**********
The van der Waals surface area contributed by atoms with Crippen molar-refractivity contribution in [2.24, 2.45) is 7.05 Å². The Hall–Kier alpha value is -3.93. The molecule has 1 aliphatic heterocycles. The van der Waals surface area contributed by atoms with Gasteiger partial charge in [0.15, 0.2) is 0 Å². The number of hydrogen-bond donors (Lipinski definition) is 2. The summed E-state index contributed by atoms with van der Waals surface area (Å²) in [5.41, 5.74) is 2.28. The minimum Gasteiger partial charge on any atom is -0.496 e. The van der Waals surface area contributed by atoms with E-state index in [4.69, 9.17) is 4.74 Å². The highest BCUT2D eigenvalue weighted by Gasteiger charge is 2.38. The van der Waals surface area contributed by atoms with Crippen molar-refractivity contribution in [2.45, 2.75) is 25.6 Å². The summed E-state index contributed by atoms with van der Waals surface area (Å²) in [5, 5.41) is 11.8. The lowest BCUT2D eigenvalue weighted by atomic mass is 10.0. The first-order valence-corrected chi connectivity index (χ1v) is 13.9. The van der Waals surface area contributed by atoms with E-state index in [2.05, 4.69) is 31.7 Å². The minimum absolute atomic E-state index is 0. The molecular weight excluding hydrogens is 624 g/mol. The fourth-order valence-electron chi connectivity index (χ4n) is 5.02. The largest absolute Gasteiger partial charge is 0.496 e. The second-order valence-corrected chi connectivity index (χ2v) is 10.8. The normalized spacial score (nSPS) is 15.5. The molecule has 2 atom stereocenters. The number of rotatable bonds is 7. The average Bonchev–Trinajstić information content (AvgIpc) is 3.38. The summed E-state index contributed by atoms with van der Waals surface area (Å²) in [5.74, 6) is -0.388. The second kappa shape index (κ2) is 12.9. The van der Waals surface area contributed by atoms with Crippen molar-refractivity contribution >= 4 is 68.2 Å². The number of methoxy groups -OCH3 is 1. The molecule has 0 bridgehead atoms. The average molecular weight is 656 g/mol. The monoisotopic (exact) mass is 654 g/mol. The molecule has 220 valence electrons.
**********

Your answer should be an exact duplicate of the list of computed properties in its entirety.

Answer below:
The van der Waals surface area contributed by atoms with Crippen molar-refractivity contribution in [2.24, 2.45) is 7.05 Å². The Hall–Kier alpha value is -3.93. The molecule has 1 aliphatic heterocycles. The van der Waals surface area contributed by atoms with Gasteiger partial charge in [0.15, 0.2) is 0 Å². The number of hydrogen-bond donors (Lipinski definition) is 2. The summed E-state index contributed by atoms with van der Waals surface area (Å²) in [5.41, 5.74) is 2.28. The minimum Gasteiger partial charge on any atom is -0.496 e. The van der Waals surface area contributed by atoms with E-state index in [4.69, 9.17) is 4.74 Å². The highest BCUT2D eigenvalue weighted by Gasteiger charge is 2.38. The van der Waals surface area contributed by atoms with Crippen molar-refractivity contribution in [2.45, 2.75) is 25.6 Å². The summed E-state index contributed by atoms with van der Waals surface area (Å²) in [5, 5.41) is 11.8. The lowest BCUT2D eigenvalue weighted by atomic mass is 10.0. The first-order valence-corrected chi connectivity index (χ1v) is 13.9. The van der Waals surface area contributed by atoms with E-state index in [2.05, 4.69) is 31.7 Å². The minimum absolute atomic E-state index is 0. The molecular weight excluding hydrogens is 624 g/mol. The fourth-order valence-electron chi connectivity index (χ4n) is 5.02. The largest absolute Gasteiger partial charge is 0.496 e. The second-order valence-corrected chi connectivity index (χ2v) is 10.8. The normalized spacial score (nSPS) is 15.5. The molecule has 2 atom stereocenters. The number of rotatable bonds is 7. The average Bonchev–Trinajstić information content (AvgIpc) is 3.38. The summed E-state index contributed by atoms with van der Waals surface area (Å²) in [5.74, 6) is -0.388. The second kappa shape index (κ2) is 12.9. The van der Waals surface area contributed by atoms with Crippen molar-refractivity contribution >= 4 is 68.2 Å². The number of methoxy groups -OCH3 is 1. The molecule has 0 bridgehead atoms. The average molecular weight is 656 g/mol. The monoisotopic (exact) mass is 654 g/mol. The molecule has 220 valence electrons.